It started as a grumpy day. My partner, David, and I were touring Tintagel, the ruined castle that is King Arthur's legendary birthplace. I had visited it years before, remembering it as a wild and lonely place where I felt a deep sense of familiarity and peace as if I had, in some past lifetime, watched the sea foam gather around the base of the high cliffs.

But that lifetime didn't include thousands of tourists clambering up and down the stone steps of the island, exhorting their small children to be careful, and snapping photos of the picturesque ruins.

David, who dislikes crowds, hot sun, and ruined castles, had simply gone down to wait in the café. While I can have a spiritual experience under many trying circumstances, I find it difficult to commune deeply with the spirit of a place when someone is waiting for me in a café.

"Let's go back to London," David said over Cornish pasties when I joined him. "We could go to the British Museum and look at artifacts. I've had enough of the British countryside."

Instead, using that combination of charm, persuasion, and subtle emotional threats that we all exert in relationships, I talked him into a hike to Saint Nectan's Kieve, an obscure sacred place neither of us had ever heard of but that friends had recommended.

We turned and saw the waterfall, a gleaming spear of light dropping through a ring of stone and churning in a smooth rock cauldron.

We knew nothing about St. Nectan, except that he had apparently lived as a hermit in a remote glen where knights had come to bathe and meditate before they went off to seek the Holy Grail.

We weren't terribly clear on what a kieve was, but the hike sounded shady, which pleased David, and we were told that at the end there was a waterfall and a place to get a cream tea.

We walked alongside a clear stream under the shade of oaks and beeches, moving under the leafy canopy through green and dappled light. My ankle, which I'd broken a couple of months before, had survived the hundreds of steps at Tintagel but was beginning to ache by the time we reached the quaint house at the end of the trail. Nonetheless we paid to see the waterfall, which was down a steep and slippery trail, lined with a rickety railing. By the time we reached the viewing spot halfway down, I was ready to turn back. But David wanted to go on to the bottom. Because I like to encourage him whenever he shows a willingness to exercise, I dutifully clambered down.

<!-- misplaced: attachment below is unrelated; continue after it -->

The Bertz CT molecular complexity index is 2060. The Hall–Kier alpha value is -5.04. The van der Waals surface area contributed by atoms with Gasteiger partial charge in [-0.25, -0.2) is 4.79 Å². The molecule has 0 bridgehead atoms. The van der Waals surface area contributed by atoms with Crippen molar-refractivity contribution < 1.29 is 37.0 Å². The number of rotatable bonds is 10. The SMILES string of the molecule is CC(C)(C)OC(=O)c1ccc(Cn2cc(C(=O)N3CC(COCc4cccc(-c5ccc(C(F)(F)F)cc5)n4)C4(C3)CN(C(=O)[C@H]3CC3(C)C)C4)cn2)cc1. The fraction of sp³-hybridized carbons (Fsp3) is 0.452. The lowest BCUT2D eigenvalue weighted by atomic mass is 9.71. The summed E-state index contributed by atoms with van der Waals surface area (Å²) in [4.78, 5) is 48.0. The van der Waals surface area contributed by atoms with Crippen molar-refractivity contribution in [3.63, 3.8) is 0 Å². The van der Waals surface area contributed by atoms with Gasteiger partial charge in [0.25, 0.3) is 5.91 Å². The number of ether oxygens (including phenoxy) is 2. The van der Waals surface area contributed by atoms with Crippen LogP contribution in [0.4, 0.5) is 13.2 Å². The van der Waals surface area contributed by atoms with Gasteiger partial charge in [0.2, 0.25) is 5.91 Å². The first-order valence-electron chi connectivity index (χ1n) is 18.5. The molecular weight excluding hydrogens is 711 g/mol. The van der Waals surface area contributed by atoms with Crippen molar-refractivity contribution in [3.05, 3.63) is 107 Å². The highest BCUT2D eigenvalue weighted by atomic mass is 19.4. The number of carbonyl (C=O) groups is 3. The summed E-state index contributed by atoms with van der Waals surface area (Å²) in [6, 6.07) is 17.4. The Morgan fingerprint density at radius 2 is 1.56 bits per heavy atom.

The bushes alongside the stream were hung with offerings of ribbons, colored threads, and small charms. They told me that this place was loved, that we were not the first Pagans to visit.

We could hear the roar of the waterfall behind us, but the curve of the rocks hid it from view. Some young people who had preceded us were standing in the middle of the stream photographing something. When they moved away, we stepped carefully over the rocks and stood perched precariously in the middle of the flowing stream. We turned and saw the waterfall, a gleaming spear of light dropping through a ring of stone and churning in a smooth rock cauldron. The light, the sound, the flow of water spilling out of its rock chalice all combined to sing of abundance, of renewal, of overflowing energy and life force.

"This is it!" David said, as he came up from behind me, his voice low but excited. "This is the Holy Grail! They went looking for it everywhere, but it was here all along."

He was right. Before us was a powerful vessel, a chalice charged with deep magic and the capacity to restore life.

The scene reminded me of a hike I'd taken in the Judean desert above the Dead Sea, at the springs of Ein Gedi. In the midst of a bone-dry landscape of bald hills and stark rocks, springs gush forth from the sand. My friend Jenny and I had climbed up to the source of the spring, a clear pool edged by rock and surrounded by lush, green rushes. Under the gaze of a young Israeli paid to guard the place, we bathed in the spring and then continued up to the ruins of a Neolithic temple high on the mountainside. We were puzzling over a circular rock enclosure in the center. A man passing by informed us that archaeologists believed a sacred tree had once grown there in the center of the courtyard.

"This is it!" I'd begun babbling to Jenny. "This, or places like it, are the origin of all Jewish ritual. Don't you see? You're supposed to bathe, or at least wash your hands, before entering the temple. A mikvah, a ritual bath, has to be living water from a spring or a natural body of water. And in Hebrew, to go to a sacred place is aliayah, "to go up." You make aliyah to Israel, to Jerusalem, to the altar in the Temple. And what do you find there but the Torah, which is the Tree of Life, as Asherah the Goddess was once the pillar/tree in the Pagan temple."

In earth-based spirituality, the grail, the Goddess, the sacred, are not abstract symbols; they are embodied in the land itself. Sacred places are all around us--everywhere clean water emerges from a hillside, everywhere an old and beautiful tree grows. The Holy Grail is an overflowing spring, is our own bodies' moisture in moments of ecstatic pleasure, is the chalice of the chlorophyll molecule transforming sunlight into food.

The greatest mysteries are found in the most common things.

David and I stood for a long time, watching the water spill into its bowl and overflow. Then we climbed back up the stairs to celebrate with scones, clotted cream, strawberry jam, and tea.

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